For Hari Kondabolu, politics is personal in Netflix special
UPI News Service, 05/17/2018
Hari Kondabolu, whose stand-up special, "Warn Your Relatives," is streaming on Netflix, said he's embarrassed it took him so long to do a one-hour special.
The comedy veteran, 35, has been performing stand-up since high school and recently received a major boost to his national profile with The Problem with Apu, a documentary about racial representation and The Simpsons.
The comedian -- who put out the comedy album Waiting for 2042 in 2014 and Mainstream American Comic two years later -- told UPI he hadn't previously done an hour-long stand-up special largely because he prefers audio.
"Audio, you can do anything," he said. "That was my first love with stand-up, was listening to it ... If the joke was funny enough on audio then the visual is just bonus."
Kondabolu made his first TV appearance in 2007, delivering a short set on "Jimmy Kimmel Live."
Several other late-night appearances followed, as well as a half-hour "Comedy Central Presents" episode in 2011, but he kept putting off the idea of recording an hour-long special.
He was worried about the need to perfect the "visual aspects" of his stand-up act.
"Finally, it got to the point where all my peers had Netflix specials, or other stand-up specials, and were moving on to their second or third," he said.
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"And everyone's like, 'What the hell are you waiting for?' And I really didn't have a good excuse, to be perfectly honest. So, you know, I finally said 'alright, I just gotta do it' and it's actually been pretty amazing. I'm embarrassed it took me so long."
The style and tone of Kondabolu's act has evolved over the past decade. "Warn Your Relatives" filters complex issues, including President Donald Trump, post-Sept. 11 biases against South Asians and the immigrant experience through anecdotes about his life and that of his parents.
"My mom is the funniest person I know," he says in the special. "My dad is the reason I have anxiety, but my mom is the reason I'm funny."
He said his older material didn't offer the same personal touch.
"I did a lot of things that were politicized back then and I still do now, but there's more of a human element," he said. "I talk about my family, I make a broader range of jokes even when I'm talking about bigger things."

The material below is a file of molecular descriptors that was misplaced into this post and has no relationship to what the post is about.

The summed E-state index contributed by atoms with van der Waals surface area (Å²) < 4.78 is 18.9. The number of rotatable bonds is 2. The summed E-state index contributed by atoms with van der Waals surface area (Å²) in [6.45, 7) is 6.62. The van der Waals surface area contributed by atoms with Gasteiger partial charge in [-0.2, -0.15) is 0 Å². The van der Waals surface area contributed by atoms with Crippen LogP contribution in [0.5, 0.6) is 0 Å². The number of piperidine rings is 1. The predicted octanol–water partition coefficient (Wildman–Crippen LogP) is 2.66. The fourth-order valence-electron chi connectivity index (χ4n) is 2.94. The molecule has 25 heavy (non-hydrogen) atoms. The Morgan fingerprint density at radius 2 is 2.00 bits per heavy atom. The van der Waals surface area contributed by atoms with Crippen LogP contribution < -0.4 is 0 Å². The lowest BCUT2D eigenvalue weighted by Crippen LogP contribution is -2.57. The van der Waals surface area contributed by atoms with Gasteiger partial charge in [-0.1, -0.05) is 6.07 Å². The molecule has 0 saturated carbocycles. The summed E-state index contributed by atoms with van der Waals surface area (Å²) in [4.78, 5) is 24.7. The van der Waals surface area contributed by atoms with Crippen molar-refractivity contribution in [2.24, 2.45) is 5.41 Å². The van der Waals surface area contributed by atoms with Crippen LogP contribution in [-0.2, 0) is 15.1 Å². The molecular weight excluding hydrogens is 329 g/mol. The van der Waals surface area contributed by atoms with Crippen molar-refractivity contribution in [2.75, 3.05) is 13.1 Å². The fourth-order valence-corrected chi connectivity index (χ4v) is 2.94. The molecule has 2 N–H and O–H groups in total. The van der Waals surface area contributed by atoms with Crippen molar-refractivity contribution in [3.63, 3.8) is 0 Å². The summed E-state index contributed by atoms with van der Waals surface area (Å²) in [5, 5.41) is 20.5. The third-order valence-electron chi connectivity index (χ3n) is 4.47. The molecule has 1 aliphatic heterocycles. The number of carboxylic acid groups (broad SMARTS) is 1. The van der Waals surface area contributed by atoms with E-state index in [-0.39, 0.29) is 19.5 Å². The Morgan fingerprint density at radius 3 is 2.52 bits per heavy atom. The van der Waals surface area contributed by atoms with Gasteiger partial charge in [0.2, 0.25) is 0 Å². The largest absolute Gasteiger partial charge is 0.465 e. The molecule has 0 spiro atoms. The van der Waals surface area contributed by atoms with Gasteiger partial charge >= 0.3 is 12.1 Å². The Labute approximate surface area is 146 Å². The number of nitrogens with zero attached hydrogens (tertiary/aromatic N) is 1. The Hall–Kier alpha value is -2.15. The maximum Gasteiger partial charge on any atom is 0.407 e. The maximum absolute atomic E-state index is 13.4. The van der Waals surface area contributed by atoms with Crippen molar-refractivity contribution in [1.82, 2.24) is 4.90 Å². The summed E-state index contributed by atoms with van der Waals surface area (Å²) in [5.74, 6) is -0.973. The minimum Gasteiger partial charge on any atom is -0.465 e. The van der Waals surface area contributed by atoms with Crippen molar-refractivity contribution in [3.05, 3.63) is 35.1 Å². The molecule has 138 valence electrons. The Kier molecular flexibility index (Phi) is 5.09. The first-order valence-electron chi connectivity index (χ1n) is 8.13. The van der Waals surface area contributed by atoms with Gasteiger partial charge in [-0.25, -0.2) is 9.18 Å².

The hard-edged political bits are easier in some ways, he said. "There's a mask that comes with talking through your views versus actually sharing upfront.
The the more confessional style of his current comedy comes partially from "just being older and having a broader range of experiences," but also from watching other comics he admires, including his friend and Politically Re-Active podcast co-host W. Kamau Bell.
"Kamau is able to talk about big issues, but he's always kept himself in it, which I've always admired," Kondabolu said.
Kondabolu said he is also drawn to the unique challenges of the stand-up comedy format, especially when dealing with weightier topics.
"There's that thrill of digging yourself into a bit of a hole and making people uncomfortable because you're saying something that's very real and that they don't want to hear," he said.
"But if I can get them out of that hole and then get them to laugh, oh man! That magic trick never gets old. I'm still in love with that."
Kondabolu said that despite the success of The Problem with Apu and his podcasting projects, which also include The Kondabolu Brothers with his real-life brother Ashok, he plans to keep his primary focus on stand-up comedy.
"Stand-up to me is not a means to an end. Stand-up is the end," he said.
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